U.S. prosecutors told a federal judge that Bank of America Corp. should pay the maximum penalty of $863 million for selling defective loans to Fannie Mae and Freddie Mac

Bank of America's Countrywide unit was found liable by a jury in Manhattan federal court last month for selling the government-sponsored entities thousands of defective loans in the first mortgage-fraud case brought by the U.S. to go to trial. Prosecutors urged the large penalty given the egregiousness of the fraud.

The case was the first to go to trial brought by the U.S. against a bank over defective mortgages. It originated as a whistle-blower action against the bank brought by former Countrywide Financial executive Edward O'Donnell.

Countrywide took part in the fraud to boost profits, making at least $165 million, a lawyer for the government said at the start of the trial in September.

Given the degree of Countrywide’s culpability, the public damage and the bank’s ability to pay, the government said the maximum penalty under law is warranted.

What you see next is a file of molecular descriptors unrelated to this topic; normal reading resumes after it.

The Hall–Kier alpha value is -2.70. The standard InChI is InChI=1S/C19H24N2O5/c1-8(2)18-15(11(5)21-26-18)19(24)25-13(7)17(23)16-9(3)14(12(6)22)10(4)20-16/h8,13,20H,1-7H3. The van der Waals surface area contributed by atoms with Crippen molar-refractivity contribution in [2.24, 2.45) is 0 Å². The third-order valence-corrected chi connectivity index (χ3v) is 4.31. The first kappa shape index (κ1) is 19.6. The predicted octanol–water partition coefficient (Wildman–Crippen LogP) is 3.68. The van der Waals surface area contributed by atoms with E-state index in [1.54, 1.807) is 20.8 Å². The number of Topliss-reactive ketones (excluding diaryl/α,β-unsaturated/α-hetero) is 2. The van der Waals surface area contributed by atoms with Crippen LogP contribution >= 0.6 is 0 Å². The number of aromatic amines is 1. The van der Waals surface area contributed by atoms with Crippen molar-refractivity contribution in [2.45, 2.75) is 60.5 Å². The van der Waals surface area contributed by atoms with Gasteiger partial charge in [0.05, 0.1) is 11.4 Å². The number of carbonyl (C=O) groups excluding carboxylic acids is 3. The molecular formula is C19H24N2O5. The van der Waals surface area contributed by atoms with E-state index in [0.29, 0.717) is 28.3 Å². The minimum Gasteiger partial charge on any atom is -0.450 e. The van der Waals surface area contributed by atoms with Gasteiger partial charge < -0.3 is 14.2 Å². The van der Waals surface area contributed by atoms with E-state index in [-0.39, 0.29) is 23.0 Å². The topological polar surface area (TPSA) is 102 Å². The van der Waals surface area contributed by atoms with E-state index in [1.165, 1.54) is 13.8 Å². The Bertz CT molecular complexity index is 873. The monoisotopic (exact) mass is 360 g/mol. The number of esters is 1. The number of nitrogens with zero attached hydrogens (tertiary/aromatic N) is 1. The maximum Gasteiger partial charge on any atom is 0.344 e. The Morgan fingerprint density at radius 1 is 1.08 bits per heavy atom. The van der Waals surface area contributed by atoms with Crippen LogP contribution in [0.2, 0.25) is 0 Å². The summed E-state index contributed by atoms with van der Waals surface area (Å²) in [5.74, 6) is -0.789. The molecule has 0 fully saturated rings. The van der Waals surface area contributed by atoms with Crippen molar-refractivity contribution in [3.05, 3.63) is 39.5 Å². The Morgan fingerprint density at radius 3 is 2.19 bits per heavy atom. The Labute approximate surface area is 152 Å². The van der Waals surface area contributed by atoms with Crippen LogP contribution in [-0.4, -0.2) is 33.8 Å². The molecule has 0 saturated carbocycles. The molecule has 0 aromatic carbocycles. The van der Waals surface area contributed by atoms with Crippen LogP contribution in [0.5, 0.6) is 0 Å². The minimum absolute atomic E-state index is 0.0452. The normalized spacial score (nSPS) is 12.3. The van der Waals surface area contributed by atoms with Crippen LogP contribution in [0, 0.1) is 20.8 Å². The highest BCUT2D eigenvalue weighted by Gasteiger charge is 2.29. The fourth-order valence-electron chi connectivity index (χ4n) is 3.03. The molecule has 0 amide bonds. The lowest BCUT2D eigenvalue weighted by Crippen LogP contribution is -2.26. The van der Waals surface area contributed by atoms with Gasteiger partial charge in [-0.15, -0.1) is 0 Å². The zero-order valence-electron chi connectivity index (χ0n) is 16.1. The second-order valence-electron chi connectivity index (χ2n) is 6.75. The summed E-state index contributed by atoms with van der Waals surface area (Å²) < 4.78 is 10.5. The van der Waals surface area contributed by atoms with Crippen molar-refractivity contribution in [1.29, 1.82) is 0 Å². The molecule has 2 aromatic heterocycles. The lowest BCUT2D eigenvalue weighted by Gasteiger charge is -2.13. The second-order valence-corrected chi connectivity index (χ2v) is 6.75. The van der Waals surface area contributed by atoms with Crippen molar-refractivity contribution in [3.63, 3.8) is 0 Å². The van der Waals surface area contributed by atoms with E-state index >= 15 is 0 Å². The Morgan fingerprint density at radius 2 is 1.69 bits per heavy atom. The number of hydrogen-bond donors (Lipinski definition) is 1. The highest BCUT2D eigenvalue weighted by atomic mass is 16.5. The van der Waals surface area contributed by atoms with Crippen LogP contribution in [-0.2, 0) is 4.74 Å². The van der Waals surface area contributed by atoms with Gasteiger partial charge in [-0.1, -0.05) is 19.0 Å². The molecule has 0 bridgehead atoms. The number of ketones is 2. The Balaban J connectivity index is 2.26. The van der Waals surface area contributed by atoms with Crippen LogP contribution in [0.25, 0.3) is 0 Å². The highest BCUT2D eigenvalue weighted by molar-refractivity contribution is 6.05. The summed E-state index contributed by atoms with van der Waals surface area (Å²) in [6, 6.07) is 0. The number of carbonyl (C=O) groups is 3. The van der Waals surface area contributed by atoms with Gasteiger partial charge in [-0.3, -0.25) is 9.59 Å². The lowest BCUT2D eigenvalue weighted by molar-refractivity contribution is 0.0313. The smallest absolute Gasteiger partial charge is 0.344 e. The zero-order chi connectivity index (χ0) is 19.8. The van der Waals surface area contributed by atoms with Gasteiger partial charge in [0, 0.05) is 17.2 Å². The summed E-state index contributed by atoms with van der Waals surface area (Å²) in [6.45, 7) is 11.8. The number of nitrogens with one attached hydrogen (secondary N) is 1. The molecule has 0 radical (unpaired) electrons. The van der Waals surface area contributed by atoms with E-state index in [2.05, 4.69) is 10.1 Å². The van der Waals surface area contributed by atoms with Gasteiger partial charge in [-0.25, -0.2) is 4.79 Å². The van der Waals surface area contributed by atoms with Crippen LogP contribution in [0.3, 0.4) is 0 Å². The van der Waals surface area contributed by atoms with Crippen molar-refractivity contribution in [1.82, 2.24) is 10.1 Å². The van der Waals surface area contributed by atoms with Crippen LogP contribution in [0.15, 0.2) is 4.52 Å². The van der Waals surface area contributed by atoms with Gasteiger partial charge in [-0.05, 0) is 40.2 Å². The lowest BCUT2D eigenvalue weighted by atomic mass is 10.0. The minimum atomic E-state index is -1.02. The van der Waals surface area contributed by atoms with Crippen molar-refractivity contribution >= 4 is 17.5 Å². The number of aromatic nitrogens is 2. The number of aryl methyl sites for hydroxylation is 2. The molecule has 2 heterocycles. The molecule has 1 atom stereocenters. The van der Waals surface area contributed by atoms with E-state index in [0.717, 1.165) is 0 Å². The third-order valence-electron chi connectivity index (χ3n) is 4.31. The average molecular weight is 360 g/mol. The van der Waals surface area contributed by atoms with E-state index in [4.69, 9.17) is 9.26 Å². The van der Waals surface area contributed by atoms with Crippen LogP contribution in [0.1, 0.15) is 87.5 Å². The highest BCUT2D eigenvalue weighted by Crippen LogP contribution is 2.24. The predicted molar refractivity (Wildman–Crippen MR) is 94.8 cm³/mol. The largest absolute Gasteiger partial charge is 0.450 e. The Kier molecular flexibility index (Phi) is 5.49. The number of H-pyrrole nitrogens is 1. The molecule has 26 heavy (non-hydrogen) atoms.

The bank’s fraud was "simple but brazen," prosecutors wrote in a court filing. "They made bad loans and they knowingly sold those bad loans as good loans to cheat Fannie Mae and Freddie Mac out of money.”

The filing represents a jump over what the government estimated the gross losses were last month. Assistant U.S. Attorney Pierre Armand at the time asked U.S. District Judge Jed Rakoff to impose a penalty of $848 million.

Rakoff, who presided over the trial, told attorneys last month he would determine the amount of any penalty at a later date. Arguments in the matter are scheduled for Dec. 5.

The jury also found former Countrywide Financial Corp. executive Rebecca Mairone liable for defrauding the U.S. Mairone was the only individual named as a defendant in the government’s lawsuit. In its Nov. 8 filing, the government asked the court to impose a penalty on her commensurate with her ability to pay.

Countrywide, based in Calabasas, Calif., was once the biggest U.S. residential home lender, originating or purchasing about $1.4 trillion in mortgages from 2005 to 2007. The bulk of them were sold to investors as mortgage-backed securities. Bank of America acquired Countrywide in 2008.

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